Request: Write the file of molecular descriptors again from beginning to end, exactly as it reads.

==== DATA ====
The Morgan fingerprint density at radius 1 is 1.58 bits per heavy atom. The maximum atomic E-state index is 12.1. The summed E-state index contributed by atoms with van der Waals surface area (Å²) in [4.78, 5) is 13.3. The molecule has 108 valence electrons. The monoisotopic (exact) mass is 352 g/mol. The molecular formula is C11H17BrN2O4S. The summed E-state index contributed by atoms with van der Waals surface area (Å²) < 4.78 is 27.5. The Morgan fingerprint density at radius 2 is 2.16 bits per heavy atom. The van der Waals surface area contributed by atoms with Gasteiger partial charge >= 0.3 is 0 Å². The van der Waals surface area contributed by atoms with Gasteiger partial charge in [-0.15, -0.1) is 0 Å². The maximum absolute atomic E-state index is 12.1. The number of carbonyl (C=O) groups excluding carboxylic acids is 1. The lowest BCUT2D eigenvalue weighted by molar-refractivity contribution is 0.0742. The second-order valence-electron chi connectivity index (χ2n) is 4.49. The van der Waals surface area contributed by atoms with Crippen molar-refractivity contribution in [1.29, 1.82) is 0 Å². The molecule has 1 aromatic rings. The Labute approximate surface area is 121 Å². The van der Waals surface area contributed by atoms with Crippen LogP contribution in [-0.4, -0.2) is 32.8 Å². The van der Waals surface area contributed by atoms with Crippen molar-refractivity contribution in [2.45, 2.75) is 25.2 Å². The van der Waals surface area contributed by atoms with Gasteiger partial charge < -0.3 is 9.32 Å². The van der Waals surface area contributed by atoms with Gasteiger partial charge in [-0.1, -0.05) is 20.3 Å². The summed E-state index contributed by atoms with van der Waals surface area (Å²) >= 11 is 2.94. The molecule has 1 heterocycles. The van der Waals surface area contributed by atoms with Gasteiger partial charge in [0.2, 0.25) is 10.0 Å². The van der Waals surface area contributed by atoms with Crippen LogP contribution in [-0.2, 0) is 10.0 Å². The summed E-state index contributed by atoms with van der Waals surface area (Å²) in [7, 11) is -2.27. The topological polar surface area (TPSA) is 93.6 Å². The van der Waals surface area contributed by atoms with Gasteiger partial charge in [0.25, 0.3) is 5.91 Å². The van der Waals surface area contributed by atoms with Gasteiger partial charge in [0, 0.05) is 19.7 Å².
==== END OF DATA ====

The Morgan fingerprint density at radius 1 is 1.58 bits per heavy atom. The maximum atomic E-state index is 12.1. The summed E-state index contributed by atoms with van der Waals surface area (Å²) in [4.78, 5) is 13.3. The molecule has 108 valence electrons. The monoisotopic (exact) mass is 352 g/mol. The molecular formula is C11H17BrN2O4S. The summed E-state index contributed by atoms with van der Waals surface area (Å²) < 4.78 is 27.5. The Morgan fingerprint density at radius 2 is 2.16 bits per heavy atom. The van der Waals surface area contributed by atoms with Gasteiger partial charge >= 0.3 is 0 Å². The van der Waals surface area contributed by atoms with Gasteiger partial charge in [-0.15, -0.1) is 0 Å². The maximum absolute atomic E-state index is 12.1. The number of carbonyl (C=O) groups excluding carboxylic acids is 1. The lowest BCUT2D eigenvalue weighted by molar-refractivity contribution is 0.0742. The second-order valence-electron chi connectivity index (χ2n) is 4.49. The van der Waals surface area contributed by atoms with Crippen molar-refractivity contribution in [1.29, 1.82) is 0 Å². The molecule has 1 aromatic rings. The Labute approximate surface area is 121 Å². The van der Waals surface area contributed by atoms with Crippen LogP contribution in [-0.4, -0.2) is 32.8 Å². The van der Waals surface area contributed by atoms with Crippen molar-refractivity contribution in [2.45, 2.75) is 25.2 Å². The van der Waals surface area contributed by atoms with Gasteiger partial charge < -0.3 is 9.32 Å². The van der Waals surface area contributed by atoms with Gasteiger partial charge in [-0.1, -0.05) is 20.3 Å². The summed E-state index contributed by atoms with van der Waals surface area (Å²) >= 11 is 2.94. The molecule has 1 heterocycles. The van der Waals surface area contributed by atoms with Gasteiger partial charge in [0.2, 0.25) is 10.0 Å². The van der Waals surface area contributed by atoms with Crippen LogP contribution in [-0.2, 0) is 10.0 Å². The summed E-state index contributed by atoms with van der Waals surface area (Å²) in [7, 11) is -2.27. The topological polar surface area (TPSA) is 93.6 Å². The van der Waals surface area contributed by atoms with Gasteiger partial charge in [0.25, 0.3) is 5.91 Å². The van der Waals surface area contributed by atoms with Gasteiger partial charge in [0, 0.05) is 19.7 Å².